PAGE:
A holding means 7 is arranged on the tabletop 3, and a stereotaxis unit 8 is carried by the patient 1 which can be secured onto the holding means 7. In the exemplified embodiment shown in FIG. 1 of the drawing, a connection means 9 is located between the stereotaxis unit 8 and the holding means 7. This connection means 9 is capable of allowing and also blocking free movability of the stereotaxis unit 8 relative to the tabletop 3.

In FIG. 2, a corresponding connection means 9 is shown to be located between the holding means 7 and the tabletop 3. Furthermore, the holding means 7 contains a fine tuning adjustment means with the possibility for finely adjusting the stereotaxis unit 8 in the X- and Y-directions, thus in the directions of arrows 5 and 6.

The means 10 for the fine tuning and adjustment of patient 1 or stereotaxis unit 8 in the Z-direction, thus in the direction of arrow 4, is located on the underside adjacent to the tabletop 3 and connects the table base 2 with the tabletop 3. With this fine adjustment means 10, the entire patient is advantageously displaced in the Z-direction, so that no undesirable forces can build up in this process in the patient himself.

While several embodiments of the present invention have been shown and described, it is to be understood that many changes and modifications may be made thereunto without departing from the spirit and scope of the invention as defined in the appended claims.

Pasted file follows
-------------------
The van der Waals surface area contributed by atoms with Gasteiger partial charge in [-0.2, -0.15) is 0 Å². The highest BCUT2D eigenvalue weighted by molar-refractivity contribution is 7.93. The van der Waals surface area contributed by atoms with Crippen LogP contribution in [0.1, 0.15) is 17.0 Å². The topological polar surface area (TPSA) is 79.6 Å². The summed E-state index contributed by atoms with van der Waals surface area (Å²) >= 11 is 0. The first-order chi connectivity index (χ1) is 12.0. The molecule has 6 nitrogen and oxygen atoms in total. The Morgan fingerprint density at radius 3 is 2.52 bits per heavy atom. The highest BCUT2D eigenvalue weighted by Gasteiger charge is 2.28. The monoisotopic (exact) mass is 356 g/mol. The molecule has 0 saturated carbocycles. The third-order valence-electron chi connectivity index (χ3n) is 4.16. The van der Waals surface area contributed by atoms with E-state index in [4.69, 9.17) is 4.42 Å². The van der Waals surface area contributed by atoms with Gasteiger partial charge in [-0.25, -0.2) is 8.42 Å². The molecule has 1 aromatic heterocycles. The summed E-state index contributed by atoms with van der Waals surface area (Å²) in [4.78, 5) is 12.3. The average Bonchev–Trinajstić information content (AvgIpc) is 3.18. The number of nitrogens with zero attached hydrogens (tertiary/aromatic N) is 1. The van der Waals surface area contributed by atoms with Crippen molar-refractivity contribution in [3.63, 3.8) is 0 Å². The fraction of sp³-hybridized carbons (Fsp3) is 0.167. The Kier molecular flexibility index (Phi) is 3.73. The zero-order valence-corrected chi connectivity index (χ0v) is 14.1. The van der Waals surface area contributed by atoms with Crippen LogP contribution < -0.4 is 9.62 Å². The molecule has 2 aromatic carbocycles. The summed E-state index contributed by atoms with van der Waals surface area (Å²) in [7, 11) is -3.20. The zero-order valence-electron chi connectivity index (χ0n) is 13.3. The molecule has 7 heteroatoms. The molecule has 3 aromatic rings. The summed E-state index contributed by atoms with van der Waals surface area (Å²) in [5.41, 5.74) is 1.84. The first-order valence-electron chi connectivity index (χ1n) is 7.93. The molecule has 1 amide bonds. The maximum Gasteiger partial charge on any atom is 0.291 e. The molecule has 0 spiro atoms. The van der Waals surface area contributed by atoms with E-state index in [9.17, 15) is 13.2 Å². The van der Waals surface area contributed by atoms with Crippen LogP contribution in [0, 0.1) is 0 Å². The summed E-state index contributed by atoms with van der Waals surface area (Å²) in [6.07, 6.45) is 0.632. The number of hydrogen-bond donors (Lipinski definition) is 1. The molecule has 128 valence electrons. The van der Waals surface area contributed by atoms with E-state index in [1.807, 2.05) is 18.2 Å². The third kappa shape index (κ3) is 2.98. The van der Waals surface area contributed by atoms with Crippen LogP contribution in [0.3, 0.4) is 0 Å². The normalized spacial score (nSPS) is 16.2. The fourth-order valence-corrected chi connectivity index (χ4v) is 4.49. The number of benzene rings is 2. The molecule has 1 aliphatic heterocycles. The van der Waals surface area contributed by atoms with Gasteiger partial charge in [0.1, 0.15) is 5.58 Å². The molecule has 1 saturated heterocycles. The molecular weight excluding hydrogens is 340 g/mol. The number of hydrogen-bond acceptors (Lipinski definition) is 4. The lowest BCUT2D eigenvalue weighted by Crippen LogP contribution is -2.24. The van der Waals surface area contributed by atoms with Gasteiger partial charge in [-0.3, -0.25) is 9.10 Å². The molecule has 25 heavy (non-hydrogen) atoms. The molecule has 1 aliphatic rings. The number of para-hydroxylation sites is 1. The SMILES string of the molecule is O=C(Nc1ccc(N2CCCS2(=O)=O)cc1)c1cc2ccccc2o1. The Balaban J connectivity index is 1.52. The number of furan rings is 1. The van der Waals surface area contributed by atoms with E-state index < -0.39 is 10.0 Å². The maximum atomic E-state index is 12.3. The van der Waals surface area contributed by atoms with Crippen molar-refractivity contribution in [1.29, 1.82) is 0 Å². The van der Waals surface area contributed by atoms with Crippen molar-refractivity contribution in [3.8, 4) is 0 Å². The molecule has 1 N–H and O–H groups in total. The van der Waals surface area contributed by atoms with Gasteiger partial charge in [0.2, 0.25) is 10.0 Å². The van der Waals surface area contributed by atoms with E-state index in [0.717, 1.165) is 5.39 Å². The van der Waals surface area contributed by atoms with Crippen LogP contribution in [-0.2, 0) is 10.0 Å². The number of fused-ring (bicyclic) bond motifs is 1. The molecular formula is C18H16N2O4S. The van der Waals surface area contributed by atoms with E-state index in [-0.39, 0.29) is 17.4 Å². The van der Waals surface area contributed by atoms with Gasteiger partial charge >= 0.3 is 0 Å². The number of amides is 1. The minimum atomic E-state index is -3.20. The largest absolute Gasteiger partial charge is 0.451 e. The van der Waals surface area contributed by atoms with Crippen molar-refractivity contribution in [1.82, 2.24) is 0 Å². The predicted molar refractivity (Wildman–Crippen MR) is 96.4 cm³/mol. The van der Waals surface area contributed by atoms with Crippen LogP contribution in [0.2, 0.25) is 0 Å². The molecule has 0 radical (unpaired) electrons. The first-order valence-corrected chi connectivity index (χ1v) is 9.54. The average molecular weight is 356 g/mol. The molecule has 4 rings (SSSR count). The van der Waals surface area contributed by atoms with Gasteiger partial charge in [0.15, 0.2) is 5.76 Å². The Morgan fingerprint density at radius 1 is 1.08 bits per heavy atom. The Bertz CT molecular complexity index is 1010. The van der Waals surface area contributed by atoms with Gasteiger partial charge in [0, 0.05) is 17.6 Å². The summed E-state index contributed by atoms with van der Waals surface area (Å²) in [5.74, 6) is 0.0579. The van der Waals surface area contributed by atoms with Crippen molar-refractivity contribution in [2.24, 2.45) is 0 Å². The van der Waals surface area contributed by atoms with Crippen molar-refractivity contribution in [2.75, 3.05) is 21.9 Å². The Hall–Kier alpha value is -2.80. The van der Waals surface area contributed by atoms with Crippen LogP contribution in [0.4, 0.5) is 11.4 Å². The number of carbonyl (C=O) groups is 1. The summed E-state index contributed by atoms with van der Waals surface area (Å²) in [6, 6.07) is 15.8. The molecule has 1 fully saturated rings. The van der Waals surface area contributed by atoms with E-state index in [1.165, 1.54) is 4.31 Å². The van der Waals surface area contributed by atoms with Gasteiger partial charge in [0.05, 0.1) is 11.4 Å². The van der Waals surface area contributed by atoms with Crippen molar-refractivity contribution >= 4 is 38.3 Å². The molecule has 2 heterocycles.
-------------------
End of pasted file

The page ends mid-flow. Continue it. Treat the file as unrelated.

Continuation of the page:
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Referenced by
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US6199233 *Mar 3, 2000Mar 13, 2001Allen KantrowitzRadiolucent table extension assembly
US7011447Jul 7, 2004Mar 14, 2006Loma Linda University Medical CenterMethod and device for delivering radiotherapy
US7331713Dec 21, 2005Feb 19, 2008Loma Linda University Medical CenterMethod and device for delivering radiotherapy
US7696499Feb 6, 2007Apr 13, 2010Loma Linda University Medical CenterModular patient support system
US7746978Oct 8, 2007Jun 29, 2010Loma Linda University Medical CenterPath planning and collision avoidance for movement of instruments in a radiation therapy environment
US7789560Feb 19, 2008Sep 7, 2010Loma Linda University Medical CenterMethod and device for delivering radiotherapy
US7949096Jun 28, 2010May 24, 2011Loma Linda University Medical CenterPath planning and collision avoidance for movement of instruments in a radiation therapy environment
US7984715May 8, 2006Jul 26, 2011Loma Linda University Medical CenterMethod and device for registration and immobilization
US8083408Sep 7, 2010Dec 27, 2011Loma Linda University Medical CenterMethod and device for delivering radiotherapy